ES2458620T3 - Non lethal ammo - Google Patents

Non lethal ammo Download PDF

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Publication number
ES2458620T3
ES2458620T3 ES07861238T ES07861238T ES2458620T3 ES 2458620 T3 ES2458620 T3 ES 2458620T3 ES 07861238 T ES07861238 T ES 07861238T ES 07861238 T ES07861238 T ES 07861238T ES 2458620 T3 ES2458620 T3 ES 2458620T3
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ES
Spain
Prior art keywords
projectile
head
impact
component
head component
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Active
Application number
ES07861238T
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Spanish (es)
Inventor
John A. Kapeles
Current Assignee (The listed assignees may be inaccurate. Google has not performed a legal analysis and makes no representation or warranty as to the accuracy of the list.)
Safariland LLC
Defense Technology Corp of America
Original Assignee
Safariland LLC
Defense Technology Corp of America
Priority date (The priority date is an assumption and is not a legal conclusion. Google has not performed a legal analysis and makes no representation as to the accuracy of the date listed.)
Filing date
Publication date
Priority to US77384306P priority Critical
Priority to US773843P priority
Priority to US11/482,280 priority patent/US7503260B2/en
Priority to US482280 priority
Application filed by Safariland LLC, Defense Technology Corp of America filed Critical Safariland LLC
Priority to PCT/US2007/004186 priority patent/WO2008045131A2/en
Application granted granted Critical
Publication of ES2458620T3 publication Critical patent/ES2458620T3/en
Active legal-status Critical Current
Anticipated expiration legal-status Critical

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Classifications

    • FMECHANICAL ENGINEERING; LIGHTING; HEATING; WEAPONS; BLASTING
    • F42AMMUNITION; BLASTING
    • F42BEXPLOSIVE CHARGES, e.g. FOR BLASTING, FIREWORKS, AMMUNITION
    • F42B5/00Cartridge ammunition, e.g. separately-loaded propellant charges
    • F42B5/02Cartridges, i.e. cases with charge and missile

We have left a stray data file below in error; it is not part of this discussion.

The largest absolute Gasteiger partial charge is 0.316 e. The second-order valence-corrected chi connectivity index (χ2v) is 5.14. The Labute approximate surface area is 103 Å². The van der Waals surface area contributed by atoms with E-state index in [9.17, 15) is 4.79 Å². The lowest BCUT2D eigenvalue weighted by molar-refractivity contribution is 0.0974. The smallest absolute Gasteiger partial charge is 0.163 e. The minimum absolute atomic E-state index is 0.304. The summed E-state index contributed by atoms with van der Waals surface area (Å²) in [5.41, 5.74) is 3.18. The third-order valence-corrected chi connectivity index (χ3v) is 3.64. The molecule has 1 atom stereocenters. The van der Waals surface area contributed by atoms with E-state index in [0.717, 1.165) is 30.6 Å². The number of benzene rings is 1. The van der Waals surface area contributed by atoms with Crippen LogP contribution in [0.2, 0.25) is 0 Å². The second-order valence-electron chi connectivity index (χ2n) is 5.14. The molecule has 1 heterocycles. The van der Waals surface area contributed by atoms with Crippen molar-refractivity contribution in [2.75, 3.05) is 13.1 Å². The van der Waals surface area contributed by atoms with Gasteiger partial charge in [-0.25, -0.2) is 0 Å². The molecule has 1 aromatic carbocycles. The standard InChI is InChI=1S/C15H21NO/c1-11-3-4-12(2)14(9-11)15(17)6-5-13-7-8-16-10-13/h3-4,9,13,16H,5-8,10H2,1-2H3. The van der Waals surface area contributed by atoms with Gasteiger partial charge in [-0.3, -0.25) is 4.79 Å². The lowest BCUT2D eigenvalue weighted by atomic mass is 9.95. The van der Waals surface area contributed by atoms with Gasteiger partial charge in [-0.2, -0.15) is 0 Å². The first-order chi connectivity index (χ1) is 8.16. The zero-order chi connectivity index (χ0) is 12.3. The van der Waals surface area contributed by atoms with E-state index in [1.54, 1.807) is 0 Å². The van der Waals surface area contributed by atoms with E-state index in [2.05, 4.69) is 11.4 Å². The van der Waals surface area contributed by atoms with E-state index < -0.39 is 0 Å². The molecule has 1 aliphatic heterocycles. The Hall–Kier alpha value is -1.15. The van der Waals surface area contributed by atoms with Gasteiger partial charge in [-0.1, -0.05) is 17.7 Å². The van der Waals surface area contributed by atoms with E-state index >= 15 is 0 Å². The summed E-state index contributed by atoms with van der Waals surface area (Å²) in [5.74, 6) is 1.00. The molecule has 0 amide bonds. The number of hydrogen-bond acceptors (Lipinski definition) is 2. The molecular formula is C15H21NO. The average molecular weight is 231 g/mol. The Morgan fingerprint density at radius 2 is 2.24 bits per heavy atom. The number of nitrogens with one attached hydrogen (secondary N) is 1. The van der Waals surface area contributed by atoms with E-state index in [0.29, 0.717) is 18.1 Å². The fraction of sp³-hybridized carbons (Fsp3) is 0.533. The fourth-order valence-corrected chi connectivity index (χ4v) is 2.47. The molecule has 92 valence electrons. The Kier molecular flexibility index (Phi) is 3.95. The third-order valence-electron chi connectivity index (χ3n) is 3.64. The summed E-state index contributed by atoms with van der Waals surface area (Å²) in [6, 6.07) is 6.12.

• FMECHANICAL ENGINEERING; LIGHTING; HEATING; WEAPONS; BLASTING
    • F42AMMUNITION; BLASTING
    • F42BEXPLOSIVE CHARGES, e.g. FOR BLASTING, FIREWORKS, AMMUNITION
    • F42B12/00Projectiles, missiles or mines characterised by the warhead, the intended effect, or the material
    • F42B12/02Projectiles, missiles or mines characterised by the warhead, the intended effect, or the material characterised by the warhead or the intended effect
    • F42B12/34Projectiles, missiles or mines characterised by the warhead, the intended effect, or the material characterised by the warhead or the intended effect expanding before or on impact, i.e. of dumdum or mushroom type
    • FMECHANICAL ENGINEERING; LIGHTING; HEATING; WEAPONS; BLASTING
    • F42AMMUNITION; BLASTING
    • F42BEXPLOSIVE CHARGES, e.g. FOR BLASTING, FIREWORKS, AMMUNITION
    • F42B12/00Projectiles, missiles or mines characterised by the warhead, the intended effect, or the material
    • F42B12/72Projectiles, missiles or mines characterised by the warhead, the intended effect, or the material characterised by the material
    • F42B12/74Projectiles, missiles or mines characterised by the warhead, the intended effect, or the material characterised by the material of the core or solid body
    • F42B12/745Projectiles, missiles or mines characterised by the warhead, the intended effect, or the material characterised by the material of the core or solid body the core being made of plastics; Compounds or blends of plastics and other materials, e.g. fillers